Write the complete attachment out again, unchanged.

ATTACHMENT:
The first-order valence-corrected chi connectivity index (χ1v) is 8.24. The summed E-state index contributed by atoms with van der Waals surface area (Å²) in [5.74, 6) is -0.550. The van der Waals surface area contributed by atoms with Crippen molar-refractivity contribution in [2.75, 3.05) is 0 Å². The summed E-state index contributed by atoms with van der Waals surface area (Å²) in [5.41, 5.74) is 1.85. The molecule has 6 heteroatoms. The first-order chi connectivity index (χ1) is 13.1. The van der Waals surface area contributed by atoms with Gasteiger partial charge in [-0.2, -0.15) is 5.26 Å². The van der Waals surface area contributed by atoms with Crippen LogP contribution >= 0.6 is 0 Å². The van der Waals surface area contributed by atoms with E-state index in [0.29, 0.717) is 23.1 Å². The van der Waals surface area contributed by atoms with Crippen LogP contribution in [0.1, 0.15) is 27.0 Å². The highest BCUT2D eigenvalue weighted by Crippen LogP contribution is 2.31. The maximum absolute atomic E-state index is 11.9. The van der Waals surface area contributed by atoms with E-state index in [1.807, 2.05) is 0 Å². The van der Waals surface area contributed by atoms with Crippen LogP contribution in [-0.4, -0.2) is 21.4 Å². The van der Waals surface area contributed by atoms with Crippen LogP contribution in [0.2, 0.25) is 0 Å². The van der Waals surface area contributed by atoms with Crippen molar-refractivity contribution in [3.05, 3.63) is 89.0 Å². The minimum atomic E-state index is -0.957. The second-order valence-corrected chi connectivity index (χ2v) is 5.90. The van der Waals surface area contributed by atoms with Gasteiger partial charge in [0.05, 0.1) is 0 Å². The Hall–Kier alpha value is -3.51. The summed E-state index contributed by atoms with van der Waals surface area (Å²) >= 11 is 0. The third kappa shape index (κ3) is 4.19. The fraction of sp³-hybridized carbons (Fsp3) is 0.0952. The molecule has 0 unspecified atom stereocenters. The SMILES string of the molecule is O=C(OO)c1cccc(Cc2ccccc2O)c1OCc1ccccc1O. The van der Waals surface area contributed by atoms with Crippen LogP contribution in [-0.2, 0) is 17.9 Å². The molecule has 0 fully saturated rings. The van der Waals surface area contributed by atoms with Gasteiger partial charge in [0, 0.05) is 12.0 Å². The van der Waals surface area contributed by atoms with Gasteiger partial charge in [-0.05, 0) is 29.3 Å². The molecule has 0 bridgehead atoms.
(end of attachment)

The first-order valence-corrected chi connectivity index (χ1v) is 8.24. The summed E-state index contributed by atoms with van der Waals surface area (Å²) in [5.74, 6) is -0.550. The van der Waals surface area contributed by atoms with Crippen molar-refractivity contribution in [2.75, 3.05) is 0 Å². The summed E-state index contributed by atoms with van der Waals surface area (Å²) in [5.41, 5.74) is 1.85. The molecule has 6 heteroatoms. The first-order chi connectivity index (χ1) is 13.1. The van der Waals surface area contributed by atoms with Gasteiger partial charge in [-0.2, -0.15) is 5.26 Å². The van der Waals surface area contributed by atoms with Crippen LogP contribution >= 0.6 is 0 Å². The van der Waals surface area contributed by atoms with E-state index in [0.29, 0.717) is 23.1 Å². The van der Waals surface area contributed by atoms with Crippen LogP contribution in [0.1, 0.15) is 27.0 Å². The highest BCUT2D eigenvalue weighted by Crippen LogP contribution is 2.31. The maximum absolute atomic E-state index is 11.9. The van der Waals surface area contributed by atoms with E-state index in [1.807, 2.05) is 0 Å². The van der Waals surface area contributed by atoms with Crippen LogP contribution in [-0.4, -0.2) is 21.4 Å². The van der Waals surface area contributed by atoms with Crippen LogP contribution in [0.2, 0.25) is 0 Å². The van der Waals surface area contributed by atoms with Crippen molar-refractivity contribution in [3.05, 3.63) is 89.0 Å². The minimum atomic E-state index is -0.957. The second-order valence-corrected chi connectivity index (χ2v) is 5.90. The van der Waals surface area contributed by atoms with Gasteiger partial charge in [0.05, 0.1) is 0 Å². The Hall–Kier alpha value is -3.51. The summed E-state index contributed by atoms with van der Waals surface area (Å²) >= 11 is 0. The third kappa shape index (κ3) is 4.19. The fraction of sp³-hybridized carbons (Fsp3) is 0.0952. The molecule has 0 unspecified atom stereocenters. The SMILES string of the molecule is O=C(OO)c1cccc(Cc2ccccc2O)c1OCc1ccccc1O. The van der Waals surface area contributed by atoms with Crippen LogP contribution in [-0.2, 0) is 17.9 Å². The molecule has 0 fully saturated rings. The van der Waals surface area contributed by atoms with Gasteiger partial charge in [0, 0.05) is 12.0 Å². The van der Waals surface area contributed by atoms with Gasteiger partial charge in [-0.05, 0) is 29.3 Å². The molecule has 0 bridgehead atoms.